The only worthwhile event in the magistrate’s court was the evidence of Narendranath Goswami. Before describing that event let me first speak about the companions of my days of trouble, the boys who had been accused along with me. Watching their behaviour in the court room I could well guess that a new age had dawned, a new type of children had begun to live on the Mother’s lap. Those days the Bengali boys were of two kinds: either docile, well mannered, harmless, of good character, cowardly, lacking in self-respect and high aims; else they were evil characters, rowdies, restless, cheats, lacking in restraint and honesty. Between these two extremes, creatures of many kinds must have been born on the lap of Mother Bengal, but except for eight or ten extraordinary talented and vigorous pioneers no strong representatives of a superior breed beyond these two groups were usually to be seen. The Bengali had intelligence, talent. but little power of manhood. Looking at these lads, however, one felt as if the liberal, daring, puissant men of an earlier age with a different training had come back to India. That fearless and innocent look in their eyes, the words breathing power, their carefree delighted laughter, even in the midst of great danger the undaunted courage, cheerfulness of mind, absence of despair, or grief, all this was a symptom not of the inert Indians of those days, but of a new age, a new race and a new activity. If these were murderers, then one must say that the bloody shadow of killing had not fallen across their nature, in which there was nothing at all of cruelty, recklessness or bestiality. Without worrying in the least about the future or the outcome of the trial they passed their days in prison with boyish fun, laughter, games, reading and in discussions. Quite early they had made friends with every one, with officers, the sentries, convicts, European sergeants, detectives, court officials and without distinguishing between friends and enemies, high and low, had started to tell stories and jokes. They found the time spent in the court-room quite tiresome, for in that farce of a trial there was very little that was enjoyable. They had no books with which to pass the time, and talking was forbidden. Those of them who had started doing yoga, they hadn’t so far learnt how to concentrate even in a crowd, for them passing the time proved quite difficult. At first some of them began to bring books with them, this was soon followed by others. Later on, one could see a strange spectacle: while the trial was going on, and the fate of thirty or forty accused persons was being wrangled over, whose result might be hanging or transportation for life, some of the accused persons without as much as glancing at what is happening, around them, were absorbed in reading the novels of Bankimchandra, Vivekananda’s Raja Yoga or Science of Religions, or the Gita, the Puranas, or European Philosophy. Neither the English sergeants nor the Indian policemen objected to this. They must have thought, if this keeps the caged tigers peaceful, that only lightens their duty. Further, this arrangement harmed no one. But one day Mr. Birley’s eyes were drawn to it, to the magistrate this was unbearable and unpardonable. For two or three days he kept quiet, then, he could not hold himself any longer and gave orders forbidding the bringing of books to the court room. Really, Birley was dispensing justice so beautifully, but instead of everybody enjoying that and listening to his judgements, here was everybody reading books! There was no doubt that this showed great disrespect for Birley’s dignity and the majesty of British justice.
During the period of our detention in separate cells, it was only in the police van, an hour or half before the magistrate’s arrival and during tiffin time that we had some scope for conversation. Those who were known to each other from before would employ this recess to have a revenge for the forced silence and solitude of the cell and would spend the time in jokes, pleasantries and a variety of discussions. But the leisures were not conducive to conversation with unfamiliar people, hence I did not talk much. I would listen to their stories and laughter but myself did not join any one other than my brother and Abinash. One person would however often edge his way towards my side, this was the future approver, Narendranath Goswami. He was not quiet and well-behaved like the other boys, but looked bold, lighthearted and in character, speech and act, undisciplined. At the time of his arrest he had shown his natural courage and forwardness, but being light-hearted it was impossible for him to put up with the minimum suffering of prison life. A landlord’s son, brought up in luxury and evil ways, the severe restraint and austerity of prison life had proved too much for him, a fact which he did not hesitate to express before others. The grotesque longing to be freed by any means from this agony began to grow upon his mind from day to day. At first he had the hope that by withdrawing his confession he might be able to prove that the police had extorted, by torturing him, a confession of his guilt. He told us that his father was determined to procure these false witnesses. But within a very few days another attitude revealed itself. His father and a moktar, a pleader’s agent, began to visit him frequently in the prison, in the end the detective Sham-sul-Alam also came and started holding long and secret conversations with him. During this period Gossain developed a tendency to be curious and ask questions. At this many felt suspicious about him. He would ask big and small questions, of Barindra and Upendra, if they knew or were close to the ‘big men of India’, and who were the people that helped the secret society with money, and the men belonging to the group outside India and in the different provinces of India, who would run the society now, where are its branches, etc. The news of Gossain’s sudden thirst for learning soon reached everyone and his intimacy with Shams-ul-Alam too, instead of remaining confidential love-talk, became an open secret. There was a good deal of talk over this and it was noticed by some that these ever new questions would sprout in Gossain’s mind after every visit from the police. It is needless to say that he did not receive satisfactory answers to his questions. When these things were being first talked about among the accused, Gossain himself had confessed that the police were trying to persuade him in a number of ways to turn into a “king’s approver”. He had once mentioned this to me in the court. “What did you tell them?” I had asked him. “Do you think I am going to listen to that! And even if I do, what do I know that I could offer evidence in the way they would like to have it?” When after a few days he broached the subject once again, I noticed events had moved a bit too far. While standing by my side at the identification parade he told me, “The police are visiting me all the time.” “Why don’t you tell them that Sir Andrew Frazer was the chief patron of the secret society, that would be ample reward for their labour,” I told him jokingly. “I have said something of the sort,” answered Gossain. “I have told them that Surendranath Banerji is our head and that once I had shown him a bomb.” Staggered at this I asked, “What was the need of saying that sort of thing?” In answer Gossain said: “I shall make mincemeat of the. I have told them many other things of that kind. Let the — s die of seeking for corroboration. Who knows because of this the trial may go phut.” In answer I only said: “You should give up this kind of mischief. By trying to be clever with them you will be fooled.” I do not know how far Gossain had spoken the truth. The other accused thought that he had said all this in order to throw dust in our eyes. To me it seemed that till then Gossain had not wholly made up his mind to turn an approver, even if he had proceeded quite far in that direction, but he had also the hope of spoiling the case by misleading the police. To achieve one’s end through trickery and evil ways is the natural inspiration for a wicked disposition. From then on I could make out that, under the thumb of the police, by telling them fact or fiction, just as they needed, Gossain would try to save his own skin. The degradations of an evil nature were being enacted before our very eyes. I noticed how, from day to day, Gossain’s mind was undergoing rapid changes, his face, his movements and manners, his language were not the same as before. He started to adduce economic and political justifications in support of ruining his companions through treachery. One does not often come across such an interesting psychological study.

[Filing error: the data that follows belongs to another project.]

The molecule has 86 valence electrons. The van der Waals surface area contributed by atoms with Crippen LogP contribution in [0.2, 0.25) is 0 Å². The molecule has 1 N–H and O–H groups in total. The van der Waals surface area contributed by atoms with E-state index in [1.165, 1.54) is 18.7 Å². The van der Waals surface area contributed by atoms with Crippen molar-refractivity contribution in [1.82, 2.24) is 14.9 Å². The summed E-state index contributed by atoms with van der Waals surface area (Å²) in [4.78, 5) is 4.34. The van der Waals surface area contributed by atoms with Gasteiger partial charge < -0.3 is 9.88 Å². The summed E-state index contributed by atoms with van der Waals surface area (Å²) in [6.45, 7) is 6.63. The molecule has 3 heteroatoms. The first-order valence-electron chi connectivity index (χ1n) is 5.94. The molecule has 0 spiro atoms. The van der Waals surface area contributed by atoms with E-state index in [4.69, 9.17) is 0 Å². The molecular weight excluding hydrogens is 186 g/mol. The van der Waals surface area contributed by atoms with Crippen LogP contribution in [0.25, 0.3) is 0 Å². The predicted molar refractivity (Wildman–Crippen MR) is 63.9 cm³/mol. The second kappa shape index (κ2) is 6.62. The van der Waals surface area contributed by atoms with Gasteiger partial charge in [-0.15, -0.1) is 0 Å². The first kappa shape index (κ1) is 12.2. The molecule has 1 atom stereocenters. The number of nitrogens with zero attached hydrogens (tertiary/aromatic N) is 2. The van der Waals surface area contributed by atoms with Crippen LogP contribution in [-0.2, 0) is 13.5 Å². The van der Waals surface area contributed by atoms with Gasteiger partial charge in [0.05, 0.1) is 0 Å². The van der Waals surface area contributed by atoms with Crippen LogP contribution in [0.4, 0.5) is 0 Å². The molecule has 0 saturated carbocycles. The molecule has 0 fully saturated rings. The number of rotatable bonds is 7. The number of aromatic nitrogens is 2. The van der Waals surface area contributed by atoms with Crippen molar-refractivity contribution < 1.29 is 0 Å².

to be continued.
- The Governor of Bengal.